The government has just launched consultation about the Trade Union Bill as they propose to reform strike ballot laws and modern trade union law. The consultation will close in September 2015.
The main proposals are:-
- industrial action will require a 50% turnout
- 40% of all eligible voters must vote in favour of industrial action which affect important public services
- the ban on using agency staff to cover striking workers will be lifted
- a 4 month limit on a strike mandate, after which another ballot is required
- more specific requirements for the wording of the ballot paper
- banning automatic opt-ins to political donations from trade union subscription fees
- increased notice to employers so they can prepare and put contingency plans in place
- tackle intimidation of non striking workers
The government has published the draft Trade Union Bill, along with three separate consultation documents on ballot thresholds in important public services, hiring agency staff during industrial action and tackling intimidation of non-striking workers.
The Government claims that the proposed legislation,will create greater transparency around union practices and will ensure strikes are the result of a clear and positive democratic mandate from union members after all other possibilities have been explored.
This has of course angered unions as they claim it would make all legal strikes impossible.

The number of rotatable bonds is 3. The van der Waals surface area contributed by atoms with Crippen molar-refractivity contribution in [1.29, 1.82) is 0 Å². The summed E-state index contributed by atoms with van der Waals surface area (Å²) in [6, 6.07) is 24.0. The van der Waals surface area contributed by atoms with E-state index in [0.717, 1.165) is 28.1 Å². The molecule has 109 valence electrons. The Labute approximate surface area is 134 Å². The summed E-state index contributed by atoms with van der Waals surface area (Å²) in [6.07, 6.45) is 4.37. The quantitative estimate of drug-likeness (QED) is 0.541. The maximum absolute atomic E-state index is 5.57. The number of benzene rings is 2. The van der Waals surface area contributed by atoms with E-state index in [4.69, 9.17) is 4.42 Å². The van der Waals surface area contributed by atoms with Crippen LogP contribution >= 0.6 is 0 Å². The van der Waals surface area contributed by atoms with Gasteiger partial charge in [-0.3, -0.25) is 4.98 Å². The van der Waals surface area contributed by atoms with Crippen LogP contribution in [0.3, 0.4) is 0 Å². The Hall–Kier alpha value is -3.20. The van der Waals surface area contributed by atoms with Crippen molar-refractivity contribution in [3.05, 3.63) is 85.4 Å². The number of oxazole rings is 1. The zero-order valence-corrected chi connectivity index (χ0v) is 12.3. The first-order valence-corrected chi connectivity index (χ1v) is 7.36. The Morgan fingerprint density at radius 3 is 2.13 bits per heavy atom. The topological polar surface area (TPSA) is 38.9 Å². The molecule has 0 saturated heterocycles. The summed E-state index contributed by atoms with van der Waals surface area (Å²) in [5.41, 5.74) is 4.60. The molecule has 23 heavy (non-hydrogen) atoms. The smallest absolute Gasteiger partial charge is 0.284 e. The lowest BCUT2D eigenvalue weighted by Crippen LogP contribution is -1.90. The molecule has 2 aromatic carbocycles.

The government equalities office has just launched a consultation on gender pay gap reporting which will close on 6 September 2015. The reason for this is that the government is committed to introducing regulations that will require companies to publish their gender pay gaps clearly identifying the differences between average pay for males and females.
Research has shown that the UK falls way behind in the league table of worldwide equal pay. Iceland, Finland, Norway and Sweden are the top ranking countries for equality. Four decades on from the Equal Pay Act working women in the UK continue to lose out.
The regulations will only apply to companies in the UK with at least 250 employees so small and medium sized businesses will not be affected. Furthermore public authorities will not be included as they already have broad equality obligations compared to the private sector.
The regulations will be in place by March 2016 but will not take place immediately so that employers have time to prepare for implementation.
The Government appears to be considering the following options in terms of what will be reported:
1. Reporting one overall gender pay gap figure that captures the difference between the average earnings of men and women across the organisation as a percentage of men’s earnings.
2. Reporting separate gender pay gap figures for full-time and part-time employees.
3. Showing the difference in average earnings of men and women by grade or job type.
Highlighting pay differences could expose companies to equal pay claims. There will therefore be the need to put pay decisions in context as there may be fair reasons for these.
A failure to comply with the rules could, ultimately, be treated as an offence, attracting a fine.